Wednesday, February 26, 2014

Divest Chipotle: Vote with your $$$

As Chipotle continues to release their "Farmed and Dangerous" advertisements, I continue to promote the message that people should boycott from eating at their restaurants and now encouraging consumers and especially family farms to divest of their stock (NYSE: CMG). Last week, I had our investment advisor verify that none of our retirement was invested in mutual funds that hold Chipotle stock. Thankfully we didn't. I shared my blog and concerns with another investment broker I knew. After watching Chipotle's commercial, they sold off quite a bit of CMG stock the next day, despite it being a good investment. Divestment is more important than holding the stock of a profitable company who lies about and earns profits off of the backs of family farms.  I've encouraged the agriculture boards that I serve on to divest from funds holding Chipotle and published a letter to the editor asking others to do the same.

How to divest:
1) call your financial advisor and ask them to verify that any investments you have in mutual funds do not hold CMG funds. If they do, sell off those mutual funds and find others without CMG stock.
2) look at your copy of your mutual fund prospectus or bring it up online and review the stock that they're invested in. Sell them if they hold CMG shares.
3) If you own shares of CMG stock as part of your investment portfolio, sell those shares.

Let's be clear here, Chipotle knows what's at stake. They acknowledge so in their 2012 annual report:

"In addition, our marketing has increasingly incorporated elements intended to encourage customers to question sources or production methods commonly used to produce food. These elements of our marketing could alienate food suppliers and may potentially lead to an increased risk of disputes or litigation if suppliers or other constituencies believe our marketing is unfair or misleading. Increased costs in connection with any such issues, or any deterioration in our relationships with existing suppliers, could adversely impact us."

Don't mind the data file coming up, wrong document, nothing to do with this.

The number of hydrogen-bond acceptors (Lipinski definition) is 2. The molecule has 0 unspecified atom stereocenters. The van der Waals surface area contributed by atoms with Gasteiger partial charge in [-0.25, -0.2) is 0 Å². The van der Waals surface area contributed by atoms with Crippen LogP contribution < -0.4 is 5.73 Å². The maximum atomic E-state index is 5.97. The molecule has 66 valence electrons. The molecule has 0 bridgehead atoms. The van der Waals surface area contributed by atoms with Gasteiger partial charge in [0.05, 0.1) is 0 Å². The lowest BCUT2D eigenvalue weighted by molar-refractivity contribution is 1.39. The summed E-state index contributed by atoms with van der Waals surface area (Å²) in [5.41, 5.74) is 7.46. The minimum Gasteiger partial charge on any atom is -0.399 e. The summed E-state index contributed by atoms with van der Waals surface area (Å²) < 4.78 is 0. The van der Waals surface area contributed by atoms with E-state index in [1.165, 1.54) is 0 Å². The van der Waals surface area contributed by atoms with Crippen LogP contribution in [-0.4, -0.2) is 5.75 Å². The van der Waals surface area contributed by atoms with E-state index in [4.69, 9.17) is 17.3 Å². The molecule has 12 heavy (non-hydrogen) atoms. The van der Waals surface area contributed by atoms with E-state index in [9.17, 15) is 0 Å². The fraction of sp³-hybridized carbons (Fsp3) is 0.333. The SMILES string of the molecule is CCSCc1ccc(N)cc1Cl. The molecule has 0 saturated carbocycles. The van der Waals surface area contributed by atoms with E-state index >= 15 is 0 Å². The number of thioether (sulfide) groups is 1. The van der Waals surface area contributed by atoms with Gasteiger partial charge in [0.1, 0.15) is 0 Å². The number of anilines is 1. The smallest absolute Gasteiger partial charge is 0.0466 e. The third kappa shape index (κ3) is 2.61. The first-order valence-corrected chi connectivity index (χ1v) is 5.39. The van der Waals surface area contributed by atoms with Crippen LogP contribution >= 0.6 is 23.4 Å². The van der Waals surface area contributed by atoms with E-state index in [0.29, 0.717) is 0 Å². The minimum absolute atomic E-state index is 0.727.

Farm friends, Chipotle laid the groundwork for us, they themselves acknowledge their marketing plan for "Farmed and Dangerous" could adversely impact them and I submit to you that it's our duty as farmers and supporters of agriculture to do exactly that, by boycotting their restaurants and divesting their stock. We cannot only give lip service to disliking their campaign, we need to follow through by voting with our dollars. Just as any consumer, we can choose not to be part of their marketing ploy by opting out of their food and their stock.

Below is my recent letter to the editor of the Delmarva Farmer. I encourage other farmers to write similar letters to their Ag media sources as well as their commodity boards and farm organizations.

(Editor’s note: The writer, Jennie  Schmidt is vice president of the Maryland Grain Producers Utilization Board.)